Based on this data we should not be concerned about this high criticality CVE in our scan results. There is certainly an argument to be made that given this fact maybe this CVE should not be reported in the Debian vulnerability feed, which is the approach that the Red Hat based distributions such as CentOS, Oracle and RHEL take. I have not looked into the history around this decision but can imagine the strong arguments to be made on both sides. Presumably anticipating this issue, the Debian team include metadata in their vulnerability feed that indicate the No Debian Security Advisory decision and commentary. This is data we can then use as part of our analysis of the image.
Looking at the current debian:latest image using Anchore Cloud we can view the image’s policy status to see if it PASSES or FAILES based on the default image policy.
Here we can see that the image has failed, scrolling down we can see 12 High criticality vulnerabilities that led to this result. You can read more about the image policies here.
Anchore includes support for whitelists which allows for certain policy checks, such as select CVEs, to be suppressed. A CVE may be present in a package but not exploitable in that package’s configuration as we saw earlier in this blog. So using the Anchore policy editor a user can create and manage whitelists to filter out false positives.
Whitelists can be created and managed in the policy editor or from the image’s policy view but in the case of Debian security advisories it is easier to create a whitelist and upload into the Anchore Cloud.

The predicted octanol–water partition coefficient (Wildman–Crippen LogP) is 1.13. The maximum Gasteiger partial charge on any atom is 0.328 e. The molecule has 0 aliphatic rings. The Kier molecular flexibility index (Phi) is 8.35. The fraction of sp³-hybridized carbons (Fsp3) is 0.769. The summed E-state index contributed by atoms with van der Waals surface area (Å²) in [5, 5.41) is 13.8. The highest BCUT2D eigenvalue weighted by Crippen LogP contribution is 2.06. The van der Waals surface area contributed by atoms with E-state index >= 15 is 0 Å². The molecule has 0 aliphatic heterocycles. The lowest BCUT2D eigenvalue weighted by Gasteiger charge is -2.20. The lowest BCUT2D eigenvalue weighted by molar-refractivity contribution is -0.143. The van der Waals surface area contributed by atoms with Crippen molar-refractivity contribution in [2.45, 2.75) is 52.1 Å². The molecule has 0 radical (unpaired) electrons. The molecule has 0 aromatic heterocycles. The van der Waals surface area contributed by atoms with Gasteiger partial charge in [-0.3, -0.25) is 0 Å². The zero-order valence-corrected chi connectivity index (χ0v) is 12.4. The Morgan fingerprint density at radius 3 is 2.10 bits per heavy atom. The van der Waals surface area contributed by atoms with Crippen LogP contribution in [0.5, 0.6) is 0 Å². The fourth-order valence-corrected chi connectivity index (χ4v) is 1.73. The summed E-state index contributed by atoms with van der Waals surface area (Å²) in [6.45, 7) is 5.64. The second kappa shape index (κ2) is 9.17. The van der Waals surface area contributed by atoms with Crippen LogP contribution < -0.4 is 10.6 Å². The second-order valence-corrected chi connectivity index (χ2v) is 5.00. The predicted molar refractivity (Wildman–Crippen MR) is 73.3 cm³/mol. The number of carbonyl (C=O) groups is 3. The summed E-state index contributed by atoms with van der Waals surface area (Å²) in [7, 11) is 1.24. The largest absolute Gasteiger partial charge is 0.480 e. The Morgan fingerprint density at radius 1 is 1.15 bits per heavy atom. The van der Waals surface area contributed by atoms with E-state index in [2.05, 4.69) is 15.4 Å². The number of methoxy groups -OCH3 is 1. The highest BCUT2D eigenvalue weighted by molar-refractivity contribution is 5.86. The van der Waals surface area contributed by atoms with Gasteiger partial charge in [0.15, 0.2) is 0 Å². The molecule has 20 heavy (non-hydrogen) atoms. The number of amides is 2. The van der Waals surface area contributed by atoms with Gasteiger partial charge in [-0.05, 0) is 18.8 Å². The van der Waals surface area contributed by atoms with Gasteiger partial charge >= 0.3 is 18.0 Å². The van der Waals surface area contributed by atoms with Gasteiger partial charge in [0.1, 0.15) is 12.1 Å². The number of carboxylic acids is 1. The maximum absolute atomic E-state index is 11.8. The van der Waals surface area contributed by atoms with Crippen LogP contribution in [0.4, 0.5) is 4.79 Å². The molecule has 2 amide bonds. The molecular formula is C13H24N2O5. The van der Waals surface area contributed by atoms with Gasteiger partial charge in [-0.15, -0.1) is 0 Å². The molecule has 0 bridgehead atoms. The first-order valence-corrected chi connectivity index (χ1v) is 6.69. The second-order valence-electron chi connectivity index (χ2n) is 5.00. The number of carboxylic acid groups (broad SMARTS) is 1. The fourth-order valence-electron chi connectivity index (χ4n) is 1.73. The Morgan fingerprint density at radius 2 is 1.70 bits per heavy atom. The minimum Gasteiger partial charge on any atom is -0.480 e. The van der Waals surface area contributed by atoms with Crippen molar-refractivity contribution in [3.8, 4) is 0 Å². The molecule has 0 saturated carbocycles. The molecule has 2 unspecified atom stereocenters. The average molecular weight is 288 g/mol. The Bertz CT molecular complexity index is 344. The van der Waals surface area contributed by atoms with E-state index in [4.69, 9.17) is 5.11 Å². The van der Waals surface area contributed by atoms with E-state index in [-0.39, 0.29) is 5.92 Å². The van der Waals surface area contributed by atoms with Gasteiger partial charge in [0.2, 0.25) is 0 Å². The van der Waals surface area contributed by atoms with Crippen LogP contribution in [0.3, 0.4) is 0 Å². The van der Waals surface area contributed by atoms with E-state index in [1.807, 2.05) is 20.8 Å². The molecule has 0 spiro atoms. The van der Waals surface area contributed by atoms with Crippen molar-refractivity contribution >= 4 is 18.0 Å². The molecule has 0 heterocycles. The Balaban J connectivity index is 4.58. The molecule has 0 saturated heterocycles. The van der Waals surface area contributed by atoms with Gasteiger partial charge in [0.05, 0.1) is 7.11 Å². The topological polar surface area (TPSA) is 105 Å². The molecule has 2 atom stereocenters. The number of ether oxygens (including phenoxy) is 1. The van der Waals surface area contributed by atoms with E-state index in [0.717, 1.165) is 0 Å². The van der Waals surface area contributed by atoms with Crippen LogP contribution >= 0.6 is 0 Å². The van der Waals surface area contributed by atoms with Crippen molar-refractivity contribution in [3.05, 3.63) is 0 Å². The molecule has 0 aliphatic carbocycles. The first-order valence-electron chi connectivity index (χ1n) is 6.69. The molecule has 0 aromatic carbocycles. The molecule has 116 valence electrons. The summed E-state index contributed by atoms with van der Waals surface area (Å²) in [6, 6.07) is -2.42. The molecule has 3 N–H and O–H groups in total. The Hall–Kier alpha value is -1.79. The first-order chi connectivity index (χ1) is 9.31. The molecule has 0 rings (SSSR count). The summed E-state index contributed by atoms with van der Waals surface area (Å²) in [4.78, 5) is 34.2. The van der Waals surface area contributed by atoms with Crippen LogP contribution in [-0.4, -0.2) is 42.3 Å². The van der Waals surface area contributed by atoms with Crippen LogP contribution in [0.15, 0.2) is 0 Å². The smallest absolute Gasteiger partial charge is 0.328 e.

We have published a simple utility that creates whitelists based on the data published in the Debian security tracker. You can clone this utility from our public github repository.
git clone https://github.com/anchore/misc.git
Running the debian-whitelist.py utility will create a JSON document for each of the current Debian releases: Wheezy, Jessie, Stretch and Buster (which right now has no whitelisted CVEs).
1. Create a free account on the Anchore Cloud
2. Open the Policy editor by selecting the Icon on the left navigation menu.
3. Expand the Whitelist editor
4. For each whitelist press the button and upload the JSON document. The whitelists will be named based on the version of Debian and the date. These names can be edited to be more user friendly.
You will now have whitelists for each Debian version.
Next we need to use the Mapping Editor to define what whitelist is used for a specific image.
5. Expand the Mapping Editor
6. Select to create a new mapping.
7. Give your mapping a name, eg. “Debian latest”
8. Specify library/debian as the repository name
9. Specify latest as the tag
10. Select the whitelist you created from the dropdown.
11. Select to save the whitelist and policy mapping.
Now when you view the Debian image you will see that a User defined policy has been used and that the image passes.
The whitelists CVEs can be viewed by checking the Show Whitelisted entries checkbox.
Currently Anchore only applies the Whitelist to the Policy view and not to the list of CVEs presented in the security tab which shows all CVEs present in the image.
By using the default policy we are just performing basic CVE policy checks on the image but using the policy editor you can create policies that do much more.
Learn more about creating policies using Anchore in our support docs here: https://anchore.com/docs